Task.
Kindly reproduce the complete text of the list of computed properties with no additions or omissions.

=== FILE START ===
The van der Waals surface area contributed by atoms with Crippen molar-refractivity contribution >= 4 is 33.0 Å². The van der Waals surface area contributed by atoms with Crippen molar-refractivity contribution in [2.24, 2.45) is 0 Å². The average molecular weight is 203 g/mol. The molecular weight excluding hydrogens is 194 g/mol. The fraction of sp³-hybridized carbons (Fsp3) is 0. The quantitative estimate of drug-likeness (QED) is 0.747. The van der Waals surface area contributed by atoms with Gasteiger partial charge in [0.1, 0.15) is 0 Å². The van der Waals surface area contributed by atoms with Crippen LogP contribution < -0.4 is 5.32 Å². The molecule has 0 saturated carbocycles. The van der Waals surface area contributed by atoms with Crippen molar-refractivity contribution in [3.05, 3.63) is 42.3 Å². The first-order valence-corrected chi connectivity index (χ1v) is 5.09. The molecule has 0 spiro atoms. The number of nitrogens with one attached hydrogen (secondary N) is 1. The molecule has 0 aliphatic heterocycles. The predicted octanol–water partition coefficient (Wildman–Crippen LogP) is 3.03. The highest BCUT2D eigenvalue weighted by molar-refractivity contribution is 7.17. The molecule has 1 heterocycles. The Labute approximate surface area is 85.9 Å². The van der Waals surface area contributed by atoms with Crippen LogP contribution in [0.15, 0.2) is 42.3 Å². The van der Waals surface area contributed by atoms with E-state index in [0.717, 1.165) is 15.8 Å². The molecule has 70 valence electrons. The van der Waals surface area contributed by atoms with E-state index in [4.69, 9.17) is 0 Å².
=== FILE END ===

The van der Waals surface area contributed by atoms with Crippen molar-refractivity contribution >= 4 is 33.0 Å². The van der Waals surface area contributed by atoms with Crippen molar-refractivity contribution in [2.24, 2.45) is 0 Å². The average molecular weight is 203 g/mol. The molecular weight excluding hydrogens is 194 g/mol. The fraction of sp³-hybridized carbons (Fsp3) is 0. The quantitative estimate of drug-likeness (QED) is 0.747. The van der Waals surface area contributed by atoms with Gasteiger partial charge in [0.1, 0.15) is 0 Å². The van der Waals surface area contributed by atoms with Crippen LogP contribution < -0.4 is 5.32 Å². The molecule has 0 saturated carbocycles. The van der Waals surface area contributed by atoms with Crippen molar-refractivity contribution in [3.05, 3.63) is 42.3 Å². The first-order valence-corrected chi connectivity index (χ1v) is 5.09. The molecule has 0 spiro atoms. The number of nitrogens with one attached hydrogen (secondary N) is 1. The molecule has 0 aliphatic heterocycles. The predicted octanol–water partition coefficient (Wildman–Crippen LogP) is 3.03. The highest BCUT2D eigenvalue weighted by molar-refractivity contribution is 7.17. The molecule has 1 heterocycles. The Labute approximate surface area is 85.9 Å². The van der Waals surface area contributed by atoms with Crippen LogP contribution in [0.15, 0.2) is 42.3 Å². The van der Waals surface area contributed by atoms with E-state index in [0.717, 1.165) is 15.8 Å². The molecule has 70 valence electrons. The van der Waals surface area contributed by atoms with E-state index in [4.69, 9.17) is 0 Å².